N2 - Roughly 75% of normal myocardial tissue volume is comprised of myocytes, however, fibroblasts by number are the most predominant cells in cardiac tissue. Previous studies have shown distinctive differences in cellular electrophysiology and excitability between myocytes and fibroblasts. However, it is still unclear how the electrical coupling between the two and the increased population of fibroblasts affects the electromechanical dynamics of cardiac tissue. This paper focuses on investigating effects of fibroblast-myocyte electrical coupling (FMEC) and fibroblast population on atrial electrical conduction and mechanical contractility by using a two-dimensional Discrete Element Method (DEM) model of cardiac tissue that is different to finite element method (FEM). In the model, the electro-mechanics of atrial cells are modelled by a biophysically detailed model for atrial electrical action potentials and myofilament kinetics, and the atrial fibroblasts are modelled by an active model that considers four active membrane ionic channel currents. Our simulation results show that the FMEC impairs myocytes’ electrical action potential and mechanical contractibility, manifested by reduced upstroke velocity, amplitude and duration of action potentials, as well as cell length shortening. At the tissue level, the FMEC slows down the conduction of excitation waves, and reduces strain of the tissue produced during a contraction course. These findings provide new insights into understandings of how FMEC impairs cardiac electrical and mechanical dynamics of the heart.

AB - Roughly 75% of normal myocardial tissue volume is comprised of myocytes, however, fibroblasts by number are the most predominant cells in cardiac tissue. Previous studies have shown distinctive differences in cellular electrophysiology and excitability between myocytes and fibroblasts. However, it is still unclear how the electrical coupling between the two and the increased population of fibroblasts affects the electromechanical dynamics of cardiac tissue. This paper focuses on investigating effects of fibroblast-myocyte electrical coupling (FMEC) and fibroblast population on atrial electrical conduction and mechanical contractility by using a two-dimensional Discrete Element Method (DEM) model of cardiac tissue that is different to finite element method (FEM). In the model, the electro-mechanics of atrial cells are modelled by a biophysically detailed model for atrial electrical action potentials and myofilament kinetics, and the atrial fibroblasts are modelled by an active model that considers four active membrane ionic channel currents. Our simulation results show that the FMEC impairs myocytes’ electrical action potential and mechanical contractibility, manifested by reduced upstroke velocity, amplitude and duration of action potentials, as well as cell length shortening. At the tissue level, the FMEC slows down the conduction of excitation waves, and reduces strain of the tissue produced during a contraction course. These findings provide new insights into understandings of how FMEC impairs cardiac electrical and mechanical dynamics of the heart.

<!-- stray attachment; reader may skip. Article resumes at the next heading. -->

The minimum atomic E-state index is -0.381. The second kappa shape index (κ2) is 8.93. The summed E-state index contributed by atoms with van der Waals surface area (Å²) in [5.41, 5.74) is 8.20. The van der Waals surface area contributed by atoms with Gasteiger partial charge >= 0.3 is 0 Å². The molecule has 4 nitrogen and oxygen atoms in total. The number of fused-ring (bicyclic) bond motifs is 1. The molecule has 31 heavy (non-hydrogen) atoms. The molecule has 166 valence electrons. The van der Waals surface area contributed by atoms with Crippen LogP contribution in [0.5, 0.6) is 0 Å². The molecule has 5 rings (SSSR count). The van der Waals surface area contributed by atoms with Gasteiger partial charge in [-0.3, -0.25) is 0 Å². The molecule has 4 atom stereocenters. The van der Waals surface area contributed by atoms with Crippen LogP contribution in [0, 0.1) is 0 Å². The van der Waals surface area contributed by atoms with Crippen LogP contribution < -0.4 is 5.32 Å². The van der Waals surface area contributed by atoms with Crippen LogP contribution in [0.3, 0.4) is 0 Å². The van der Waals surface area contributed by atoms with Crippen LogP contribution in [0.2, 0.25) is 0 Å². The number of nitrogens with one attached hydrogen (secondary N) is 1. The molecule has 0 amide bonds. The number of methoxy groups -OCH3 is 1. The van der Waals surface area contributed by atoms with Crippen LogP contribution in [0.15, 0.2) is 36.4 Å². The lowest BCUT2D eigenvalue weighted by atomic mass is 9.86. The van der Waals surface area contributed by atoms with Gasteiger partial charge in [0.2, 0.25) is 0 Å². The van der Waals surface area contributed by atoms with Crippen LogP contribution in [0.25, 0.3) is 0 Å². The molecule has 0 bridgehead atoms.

KW - Physiology

KW - fibroblast

KW - cardiac model

KW - discrete element method (DEM)

KW - electrical excitation

KW - mechanical contraction

KW - simulation

KW - human atrial action potential model

U2 - 10.3389/fphys.2022.938497

DO - 10.3389/fphys.2022.938497

M3 - Journal article

VL - 13

JO - Frontiers in Physiology

JF - Frontiers in Physiology

SN - 1664-042X

M1 - 938497

ER -